Moving on.........I decided to take a gamble and I drilled a 6MM hole in the back of the block in the same general area where these screw type thermocouples are connected on the Antari heater blocks. Strangely enough, the block seems to be hollow inside but I didn't investigate that further. I then tapped out the hole with a 6MM tap and screwed in a K type thermocouple. I then reconnected everything and powered up and the block heated up and I checked the temperature, which climbed steadily. The thermocouple did not trigger the PCB at all to activate the pump but I adjusted the potentiometer that controls the thermocouple ever so slightly and VIOLA!! The Green FOG LED comes on! The fog output was exactly like the original output and the machine cycles on and off as it should during use, no spitting, no sputtering, no liquid residue when the output dies down and no burning fluid smell so the output seems to be fine. The block itself reaches a temperature of around 165 ~180 degrees (taken at the front of the block with a laser temperature gun) before the thermocouple triggers the fog output and everything seems to be fine. Just to be safe I put a 185 degree N/C thermostat across the LIVE AC lead feeding the block. This is where I expect to hear you guys SCREAM at me and warn me that I've just created a fire hazard...........or am I OK here?

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All fog machines I have seen have a thermal fuse or resettable thermal trip on the AC feed to the block, for safety overheat protection. Does this machine not have that as standard (I realise you say you've added one)?

I have experienced an aluminium block melting when the AC feed triac shorted on and the thermal fuse had been bypassed, so it is definitely a safety issue that something like this should be fitted.

Clearly there's all sorts of potential legal/insurance issues with modifying a machine like this but you're presumably aware of that.

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How much time (money!) have you spent so far on this machine, bits of which look quite aged?

Does that amount exceed the cost of a second hand one from Fleabay?

Does it not make sense to purchase a cheap like for like replacement and strip the current one for spares? 

As usual I claim old age and ignorance for these thoughts but ..... ????

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The original thermocouple is spot-welded to the capilliary tube. You can see the spiral tube poking through the aluminium alloy casting in the first picture. So to do it properly you'd have to uncover a little bit of the tube and re-weld it. Those cheap spot welders from Amazon meant for battery packs will work.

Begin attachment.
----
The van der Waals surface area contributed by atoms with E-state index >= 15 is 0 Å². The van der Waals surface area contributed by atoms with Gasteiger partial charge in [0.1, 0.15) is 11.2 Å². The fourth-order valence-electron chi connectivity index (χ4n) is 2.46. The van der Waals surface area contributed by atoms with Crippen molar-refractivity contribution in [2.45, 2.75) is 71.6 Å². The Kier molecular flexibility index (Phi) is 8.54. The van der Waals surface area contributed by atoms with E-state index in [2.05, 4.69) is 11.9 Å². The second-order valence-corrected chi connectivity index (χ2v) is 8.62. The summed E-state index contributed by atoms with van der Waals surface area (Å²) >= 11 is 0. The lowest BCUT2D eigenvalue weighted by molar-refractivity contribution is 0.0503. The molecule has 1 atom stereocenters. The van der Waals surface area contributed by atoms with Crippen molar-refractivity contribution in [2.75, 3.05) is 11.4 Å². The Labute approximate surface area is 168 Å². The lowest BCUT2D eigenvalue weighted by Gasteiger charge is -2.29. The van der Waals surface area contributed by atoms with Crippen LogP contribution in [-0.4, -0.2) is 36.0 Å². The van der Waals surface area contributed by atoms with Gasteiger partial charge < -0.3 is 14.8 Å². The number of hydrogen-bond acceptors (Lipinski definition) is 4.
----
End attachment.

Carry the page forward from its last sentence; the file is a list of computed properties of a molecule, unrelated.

Of course many smoke machines as you know do mount a simple normally closed stat somewhere on the casting.


The thermocouple does not act like a switch as I'm sure you know but produces a variable voltage for the circuit. The pump will be enabled some time before the heater begins proportional energy control (switching on-off at a mark-space ratio proportional to the setpoint-process variable error).


Hopefully when you said the aluminium block seemed hollow, you didn't hit the tube with the drill, but you'll find out in time! Probably just an air pocket. 


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Hi all!! timsabre, yes. The unit does normally carry a bi-metal thermostat mounted on the heater housing or a plate mounted to the block but this machine has been sitting around waiting to be repaired and that thermostat appears to have wandered off somewhere so I simply installed another where the original one was fitted. And also yes, I was also amazed to encounter that melting heater block scenario in the past. Right through the vents on the bottom of the machine's housing. Thankfully before any major damage happened and it was an incident that I was no way involved in. Blocks on cheaper machines are normally wrapped only in fiberglass insulation and this could happen but the larger (better quality) machines have their blocks fitted into a sheet metal enclosure and in case of melting, I would think that this enclosure will trap the melting aluminum.

kerry davies, I have wayyyy too much spare time on my hands!! 🤪Money wise, just the cost of the thermostat actually......it's aged yes, but these Hurricane models take "lots of licking and keep on ticking" as they say. Even if I source a used one, there's still the additional cost of shipping a used unit overseas to me, and that's just not cost effective.

KevinE, to date I've haven't had the idle need to take a blow torch to a heater block and melt away all the aluminum but to be honest, I've been dying to see the internal makeup. I'm assuming there's the capillary tube coil exiting front and back and the heating element fitted inside this coil inside a mold and the molten aluminum is poured into the mold and that's that. I have seen (just yesterday actually) the thermocouple spot-welded to a capillary tube in a Froggy's Fog H4 Hazer (first time seeing this)  Also, thank you for pointing out the spiral tube poking through the aluminum block in my picture. I DID NOT notice this at all and I now have an idea as to how close the spirals run to the edge of the block.You're saying that I can just scrape away a bit of the aluminum and spot-wend on a new thermocouple and this sounds like a new project that peaks my interest for sure. What type and value of thermocouple should be used for this? I know that the ring type and screw type K is normally used in fog machines but is there a particular type that can handle the spot-welding? Or do I use the standard ring type?

As for the drilling of the hole into a supposed pocket, I've run the machine and there's no leaking of fog fluid or smoke anywhere near where I drilled the hole so it seems that I missed the capillary tube........hopefully. I would have assumed that the entire block was solid but I suppose the formation of an air pocket is quite possible during casting.

Thanks all!!!!